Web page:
The latest Yalingwa exhibition is now open at the Australian Centre for Contemporary Art. It celebrates First Peoples art across south-east Australia.
Large groups come into the space of the Australian Centre for Contemporary Art, ready to find meaning in its latest exhibition, Between Waves, curated by First Nations wunderkind Jessica Clark.
Between Waves is the third edition of the 6-year Yalingwa exhibition series that supports the development of contemporary First Peoples art and curatorial practice in south-east Australia.
Jessica is a proud palawa/pallawah woman from lutruwita/trouwerner (Tasmania) and showcasing artwork from the south-east region sits close to her heart. She spent time in South East Queensland before making Victoria home.
The south-east reference is broad and is reflected by the artists Jessica has commissioned for this exhibition.
‘I first looked back to the previous iterations of Yalingwa and was interested in expanding this idea of the south-east,’ Jessica said.
‘I’ve met so many artists along the research journey and it was really tough to choose because there is so much incredible and important work happening here in the south-east.’
Between Waves features 10 new commissions that use a range of mediums including video, installation, poetry, projection, sculpture and sound. Each of the emerging and established First Nations artists respond to concepts expressed by the word ‘Yalingwa’, a Woi Wurrung word which means light, time, vision, or shining a light on the times, alongside ideas of material memory.
It’s a moody exhibition, lit up by the meaning behind each artwork.
‘Between Waves at first conjures up notions of ocean waves but in addition, the exhibition is also exploring unseen waves in place and at play in the day-to-day such as light and sound waves,’ Jessica said.
‘The title indicates a moment of rest and/or uncertainty between two waves, not knowing what’s going to happen next.’
Jessica mentions the importance of knowledge sharing in reference to ‘creative and cultural practice in relation to place’ and going deeper than the surface level of the every day.
‘Yalingwa means many things and encourages us to think more deeply and beyond what’s in front of us,’ Jessica said.
‘I hope people feel something after seeing this exhibition and that it prompts something from themselves.’
From feeling the floor move to feeling the emotions of visuals on screen to seeing light and shadows dance off a piece of artwork, Between Waves has a lot to say.
The Victorian Government is proud to support the exhibition as part of its work to develop and promote First Peoples in the creative industries.
‘By supporting major exhibitions, curatorial positions and Fellowships, the Yalingwa initiative is helping to build the profile of First Peoples art and artists within and beyond the state,’ Jessica said.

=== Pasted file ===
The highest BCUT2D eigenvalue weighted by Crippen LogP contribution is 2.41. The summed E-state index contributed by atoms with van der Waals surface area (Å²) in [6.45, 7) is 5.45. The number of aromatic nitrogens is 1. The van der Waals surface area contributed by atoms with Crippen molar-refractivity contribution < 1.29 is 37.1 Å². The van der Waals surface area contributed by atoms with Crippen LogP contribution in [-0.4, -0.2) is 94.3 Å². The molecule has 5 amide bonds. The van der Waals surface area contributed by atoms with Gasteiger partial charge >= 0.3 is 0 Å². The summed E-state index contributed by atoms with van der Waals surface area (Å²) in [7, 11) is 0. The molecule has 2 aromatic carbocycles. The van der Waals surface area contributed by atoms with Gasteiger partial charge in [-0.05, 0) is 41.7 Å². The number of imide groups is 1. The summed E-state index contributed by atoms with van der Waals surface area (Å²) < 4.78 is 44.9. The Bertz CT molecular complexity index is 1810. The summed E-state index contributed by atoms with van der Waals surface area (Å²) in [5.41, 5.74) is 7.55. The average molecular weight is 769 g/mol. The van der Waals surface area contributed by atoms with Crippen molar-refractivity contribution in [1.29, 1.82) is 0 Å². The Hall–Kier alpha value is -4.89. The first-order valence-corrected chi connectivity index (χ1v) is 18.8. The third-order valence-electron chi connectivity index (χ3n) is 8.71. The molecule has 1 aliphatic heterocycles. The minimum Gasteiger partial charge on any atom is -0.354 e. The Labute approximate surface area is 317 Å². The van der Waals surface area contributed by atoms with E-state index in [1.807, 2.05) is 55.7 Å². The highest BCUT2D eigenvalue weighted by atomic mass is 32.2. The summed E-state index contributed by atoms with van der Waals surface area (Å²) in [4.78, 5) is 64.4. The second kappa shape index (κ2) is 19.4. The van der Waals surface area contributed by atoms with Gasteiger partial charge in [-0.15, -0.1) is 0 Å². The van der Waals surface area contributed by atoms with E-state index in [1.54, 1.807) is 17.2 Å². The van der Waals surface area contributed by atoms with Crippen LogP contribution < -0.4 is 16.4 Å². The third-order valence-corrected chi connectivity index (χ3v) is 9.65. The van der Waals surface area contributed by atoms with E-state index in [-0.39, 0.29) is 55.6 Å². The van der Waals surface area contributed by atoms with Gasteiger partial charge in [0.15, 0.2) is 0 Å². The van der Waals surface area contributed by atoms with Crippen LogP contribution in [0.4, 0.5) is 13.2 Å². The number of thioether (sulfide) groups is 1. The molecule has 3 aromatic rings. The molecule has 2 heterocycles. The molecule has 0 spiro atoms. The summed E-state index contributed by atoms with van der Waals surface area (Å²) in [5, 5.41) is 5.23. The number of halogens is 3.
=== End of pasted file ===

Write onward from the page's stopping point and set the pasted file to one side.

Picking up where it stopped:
The free Between Waves exhibition is now showing until 3 September 2023.
Subterranean frequencies by James Howard (Jaadwa)
The booming sounds of the underground hit people as they walk into the exhibition, with the feeling of the floor moving.
The artwork captures sounds within the underground that go unnoticed during the day. The sounds are recorded from the Burnley and Domain tunnel mezzanine that runs directly beneath ACCA. It’s a reminder to think deeper and overlook what’s just on the surface.
The installation is on a loop covering a period of 4.5 months, which means that visitors will experience different sounds each time.
now you see me – seeing the invisible by Maree Clarke (Yorta Yorta, Wamba Wamba, Mutti Mutti and Boonwurrung)
A river reed is put under the microscope showing a different perspective and in another light. The result is 297 photographs of river reeds, a native plant seen in wetlands.
It’s fitting as the native plant once covered the site ACCA is now on. Reclaiming the plant and placing it at a microscopic level emphasises its link to place. The striking imagery is also lit up on a grand scale at Federation Square.
Consigned to oblivion by Matthew Harris (Koorie)
Reflective of a museum archive shelf filled with the identities of many Aboriginal communities and culture, this work emphasises the need to control and have ownership over significant culture and the denial of a proper burial for many communities.
The use of ochre is symbolic as it is often reserved for Sorry Business or sacred ceremony. The use of charcoal reflects remnants of fire and rebirth, leading to a sense of hope in reclaiming lost identities.
Entr’acte by Hayley Millar Baker (Gunditjmara and Djabwurrung)
The captivating large scale magnetic pull of a woman captures visitors as they pull back the curtain.
The intimate space showcases a moment of intense silent emotion moving through a woman. Sometimes silence speaks louder than words ever could.
Read more on the Yalingwa Fellowship.